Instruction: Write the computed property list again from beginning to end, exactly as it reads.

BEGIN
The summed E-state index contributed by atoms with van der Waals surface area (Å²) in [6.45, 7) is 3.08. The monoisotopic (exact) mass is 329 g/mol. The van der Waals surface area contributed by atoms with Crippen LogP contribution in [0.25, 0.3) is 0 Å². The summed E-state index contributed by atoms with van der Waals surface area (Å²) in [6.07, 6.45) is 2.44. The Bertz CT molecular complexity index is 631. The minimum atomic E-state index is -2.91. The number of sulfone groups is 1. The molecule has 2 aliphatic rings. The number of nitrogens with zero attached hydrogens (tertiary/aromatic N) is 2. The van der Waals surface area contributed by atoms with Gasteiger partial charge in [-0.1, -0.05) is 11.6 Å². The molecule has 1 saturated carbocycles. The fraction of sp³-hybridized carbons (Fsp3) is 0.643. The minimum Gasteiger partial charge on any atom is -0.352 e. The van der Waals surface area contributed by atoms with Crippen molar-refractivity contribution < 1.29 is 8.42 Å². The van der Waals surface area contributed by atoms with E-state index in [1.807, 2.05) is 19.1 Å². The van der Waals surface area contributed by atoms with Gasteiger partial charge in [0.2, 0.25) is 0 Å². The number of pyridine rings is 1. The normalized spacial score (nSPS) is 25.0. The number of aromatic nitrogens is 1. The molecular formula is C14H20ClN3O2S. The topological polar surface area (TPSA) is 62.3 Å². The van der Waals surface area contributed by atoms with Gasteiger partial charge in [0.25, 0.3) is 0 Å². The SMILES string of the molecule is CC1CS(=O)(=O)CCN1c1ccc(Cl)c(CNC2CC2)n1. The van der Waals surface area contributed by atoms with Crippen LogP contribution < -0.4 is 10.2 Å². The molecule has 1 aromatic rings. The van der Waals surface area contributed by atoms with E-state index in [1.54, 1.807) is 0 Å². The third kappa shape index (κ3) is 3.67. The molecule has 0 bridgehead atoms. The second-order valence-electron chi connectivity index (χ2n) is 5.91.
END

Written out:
The summed E-state index contributed by atoms with van der Waals surface area (Å²) in [6.45, 7) is 3.08. The monoisotopic (exact) mass is 329 g/mol. The van der Waals surface area contributed by atoms with Crippen LogP contribution in [0.25, 0.3) is 0 Å². The summed E-state index contributed by atoms with van der Waals surface area (Å²) in [6.07, 6.45) is 2.44. The Bertz CT molecular complexity index is 631. The minimum atomic E-state index is -2.91. The number of sulfone groups is 1. The molecule has 2 aliphatic rings. The number of nitrogens with zero attached hydrogens (tertiary/aromatic N) is 2. The van der Waals surface area contributed by atoms with Gasteiger partial charge in [-0.1, -0.05) is 11.6 Å². The molecule has 1 saturated carbocycles. The fraction of sp³-hybridized carbons (Fsp3) is 0.643. The minimum Gasteiger partial charge on any atom is -0.352 e. The van der Waals surface area contributed by atoms with Crippen molar-refractivity contribution < 1.29 is 8.42 Å². The van der Waals surface area contributed by atoms with E-state index in [1.807, 2.05) is 19.1 Å². The van der Waals surface area contributed by atoms with Gasteiger partial charge in [0.2, 0.25) is 0 Å². The number of pyridine rings is 1. The normalized spacial score (nSPS) is 25.0. The number of aromatic nitrogens is 1. The molecular formula is C14H20ClN3O2S. The topological polar surface area (TPSA) is 62.3 Å². The van der Waals surface area contributed by atoms with Gasteiger partial charge in [0.25, 0.3) is 0 Å². The SMILES string of the molecule is CC1CS(=O)(=O)CCN1c1ccc(Cl)c(CNC2CC2)n1. The van der Waals surface area contributed by atoms with Crippen LogP contribution < -0.4 is 10.2 Å². The molecule has 1 aromatic rings. The van der Waals surface area contributed by atoms with E-state index in [1.54, 1.807) is 0 Å². The third kappa shape index (κ3) is 3.67. The molecule has 0 bridgehead atoms. The second-order valence-electron chi connectivity index (χ2n) is 5.91.